Tuesday, September 24, 2019

The Slow Way is the Best way for Venezuela

One of the strangely incoherent natsec issues of 2019 was the clamor in some quarters for the USA to take some kind of military action against Venezuela. I still am trying to understand what foundation these people based their saber rattling on. No objective person with even a wikipedia thin understanding of Venezuelean geography/demographics, the history of USA involvement in Central/South America, or even a modest appreciation of our post-WWII record of invading other nations for their own good - would think this a good idea.

As distasteful the Maduro regime is, it is primarily up to the people of that nation to fix the mess they voted themselves in to, secondarily that of her neighbors, and tertiary at best the USA.

There are a lot of other - and better - tools to use. Diplomacy and sanctions ... always a good start.

It is solid news.
The member countries of the Rio Treaty agreed on Monday in New York to impose sanctions against members of the Nicolás Maduro regime in Venezuela, but for the moment refused to consider using military force.

The approved resolution establishes that member countries may sanction and extradite members of the Maduro regime who participate in drug trafficking, terrorist activities, organized crime and human rights violations, as well as freeze their assets.

Don't underestimate how hard it is to get these nations to turn in to the wind like this. Simply great progress. Imperfect? Sure ... but better than the alternatives in hand.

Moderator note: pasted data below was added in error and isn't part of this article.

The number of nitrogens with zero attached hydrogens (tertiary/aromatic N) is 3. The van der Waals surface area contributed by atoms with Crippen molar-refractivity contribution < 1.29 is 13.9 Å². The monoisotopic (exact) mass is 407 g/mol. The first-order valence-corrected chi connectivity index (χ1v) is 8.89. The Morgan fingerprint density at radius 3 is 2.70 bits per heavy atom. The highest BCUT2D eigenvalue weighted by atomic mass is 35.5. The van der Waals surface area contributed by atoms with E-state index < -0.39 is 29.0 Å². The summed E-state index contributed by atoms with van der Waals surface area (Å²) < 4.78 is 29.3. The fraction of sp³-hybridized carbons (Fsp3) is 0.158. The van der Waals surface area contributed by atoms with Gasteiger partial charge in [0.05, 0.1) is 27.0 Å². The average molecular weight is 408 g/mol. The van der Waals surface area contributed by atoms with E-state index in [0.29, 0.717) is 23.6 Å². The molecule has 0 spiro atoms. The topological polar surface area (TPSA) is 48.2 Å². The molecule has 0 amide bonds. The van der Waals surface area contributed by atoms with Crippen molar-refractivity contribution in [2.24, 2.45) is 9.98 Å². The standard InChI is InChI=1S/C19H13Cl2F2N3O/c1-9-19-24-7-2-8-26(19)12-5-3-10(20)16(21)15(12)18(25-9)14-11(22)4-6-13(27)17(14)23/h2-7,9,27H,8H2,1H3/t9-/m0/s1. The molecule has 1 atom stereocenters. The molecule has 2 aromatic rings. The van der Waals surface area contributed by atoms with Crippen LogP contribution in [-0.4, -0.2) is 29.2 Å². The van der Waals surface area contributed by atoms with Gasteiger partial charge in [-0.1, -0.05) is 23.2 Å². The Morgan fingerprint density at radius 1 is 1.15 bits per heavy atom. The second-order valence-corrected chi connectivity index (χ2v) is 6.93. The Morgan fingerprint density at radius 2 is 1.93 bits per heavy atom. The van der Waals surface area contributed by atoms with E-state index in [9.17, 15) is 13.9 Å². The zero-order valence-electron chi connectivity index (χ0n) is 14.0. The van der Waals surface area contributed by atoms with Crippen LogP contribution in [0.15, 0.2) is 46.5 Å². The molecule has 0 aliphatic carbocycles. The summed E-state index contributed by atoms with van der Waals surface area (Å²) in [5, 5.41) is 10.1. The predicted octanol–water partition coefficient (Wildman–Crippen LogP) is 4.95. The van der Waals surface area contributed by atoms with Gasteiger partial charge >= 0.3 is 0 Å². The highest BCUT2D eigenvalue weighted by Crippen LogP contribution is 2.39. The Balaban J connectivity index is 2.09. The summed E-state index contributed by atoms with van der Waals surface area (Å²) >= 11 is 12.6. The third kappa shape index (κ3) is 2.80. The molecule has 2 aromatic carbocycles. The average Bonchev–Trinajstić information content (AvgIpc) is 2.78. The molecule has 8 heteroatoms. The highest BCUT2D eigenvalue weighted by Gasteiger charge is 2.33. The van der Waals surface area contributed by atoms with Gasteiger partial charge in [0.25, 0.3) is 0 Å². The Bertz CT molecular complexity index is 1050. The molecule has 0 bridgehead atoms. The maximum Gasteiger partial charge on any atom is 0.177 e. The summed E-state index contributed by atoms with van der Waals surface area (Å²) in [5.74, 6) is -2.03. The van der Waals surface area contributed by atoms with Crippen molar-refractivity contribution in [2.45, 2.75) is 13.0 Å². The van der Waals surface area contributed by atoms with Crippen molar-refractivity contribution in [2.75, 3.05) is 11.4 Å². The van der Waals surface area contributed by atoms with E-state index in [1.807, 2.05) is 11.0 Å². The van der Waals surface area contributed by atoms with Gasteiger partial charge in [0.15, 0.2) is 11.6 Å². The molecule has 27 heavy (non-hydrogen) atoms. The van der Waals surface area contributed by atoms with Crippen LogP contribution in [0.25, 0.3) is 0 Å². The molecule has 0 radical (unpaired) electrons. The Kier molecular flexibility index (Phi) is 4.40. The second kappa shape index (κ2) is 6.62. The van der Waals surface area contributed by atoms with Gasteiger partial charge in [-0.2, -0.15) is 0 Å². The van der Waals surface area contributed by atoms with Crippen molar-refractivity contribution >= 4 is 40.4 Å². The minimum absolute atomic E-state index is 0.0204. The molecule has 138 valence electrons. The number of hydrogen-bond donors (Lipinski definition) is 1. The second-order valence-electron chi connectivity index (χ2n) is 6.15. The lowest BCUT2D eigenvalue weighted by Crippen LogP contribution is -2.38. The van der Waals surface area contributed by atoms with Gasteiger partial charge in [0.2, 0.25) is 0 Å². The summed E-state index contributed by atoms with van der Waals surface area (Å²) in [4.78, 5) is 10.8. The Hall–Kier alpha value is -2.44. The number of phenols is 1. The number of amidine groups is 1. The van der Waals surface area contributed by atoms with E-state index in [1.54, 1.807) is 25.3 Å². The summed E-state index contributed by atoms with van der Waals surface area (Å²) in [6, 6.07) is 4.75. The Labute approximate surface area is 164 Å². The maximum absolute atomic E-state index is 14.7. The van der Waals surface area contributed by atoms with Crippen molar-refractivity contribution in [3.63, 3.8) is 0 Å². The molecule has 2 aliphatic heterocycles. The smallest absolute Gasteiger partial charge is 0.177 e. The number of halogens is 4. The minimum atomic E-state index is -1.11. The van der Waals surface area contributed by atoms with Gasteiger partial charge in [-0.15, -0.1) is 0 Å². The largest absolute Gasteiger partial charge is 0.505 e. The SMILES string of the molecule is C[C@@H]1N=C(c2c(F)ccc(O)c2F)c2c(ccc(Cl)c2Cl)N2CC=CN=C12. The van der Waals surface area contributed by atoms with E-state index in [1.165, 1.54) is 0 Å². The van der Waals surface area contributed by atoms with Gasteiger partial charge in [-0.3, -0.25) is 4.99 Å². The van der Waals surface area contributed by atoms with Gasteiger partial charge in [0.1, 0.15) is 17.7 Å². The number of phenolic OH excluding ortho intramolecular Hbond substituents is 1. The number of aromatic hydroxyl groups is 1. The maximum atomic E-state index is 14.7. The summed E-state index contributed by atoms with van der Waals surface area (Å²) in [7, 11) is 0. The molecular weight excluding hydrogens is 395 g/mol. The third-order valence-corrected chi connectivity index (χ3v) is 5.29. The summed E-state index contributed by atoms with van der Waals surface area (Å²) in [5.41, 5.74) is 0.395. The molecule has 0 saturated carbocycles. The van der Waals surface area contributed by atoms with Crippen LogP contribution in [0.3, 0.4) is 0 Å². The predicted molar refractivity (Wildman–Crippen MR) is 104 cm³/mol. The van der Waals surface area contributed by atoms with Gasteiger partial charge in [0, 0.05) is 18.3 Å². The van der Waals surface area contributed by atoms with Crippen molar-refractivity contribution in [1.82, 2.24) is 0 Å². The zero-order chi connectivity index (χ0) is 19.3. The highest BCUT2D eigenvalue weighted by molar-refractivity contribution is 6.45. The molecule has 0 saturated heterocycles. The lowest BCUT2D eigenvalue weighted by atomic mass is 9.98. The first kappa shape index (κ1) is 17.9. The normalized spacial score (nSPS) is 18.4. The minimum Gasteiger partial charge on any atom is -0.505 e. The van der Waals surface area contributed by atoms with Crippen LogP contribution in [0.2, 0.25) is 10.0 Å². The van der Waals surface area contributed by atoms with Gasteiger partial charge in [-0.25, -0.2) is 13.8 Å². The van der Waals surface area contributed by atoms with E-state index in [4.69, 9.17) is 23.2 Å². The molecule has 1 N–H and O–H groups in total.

The resolution was approved by 16 countries. Uruguay voted against, and Trinidad and Tobago abstained. Cuba was not present at the meeting, as it was expelled from the inter-American institutional system and has not formally requested its reinstatement.
The meeting of foreign ministers of the 18 active members of the Inter-American Treaty of Reciprocal Assistance — known as TIAR for its initials in Spanish — which includes the United States, is the first in 18 years. It was convened at the request of the president of the National Assembly of Venezuela, Juan Guaidó — recognized as interim president of Venezuela by the United States and more than 50 countries — to increase regional pressure on the Maduro regime.
“It has been a very arduous process to get countries to adopt these sanctions,” said Julio Borges, Guaidó’s envoy to the Lima Group, a Latin American organization founded to try to resolve the Venezuelan crisis. “You have to take things intelligently, gradually.”
Read it all.

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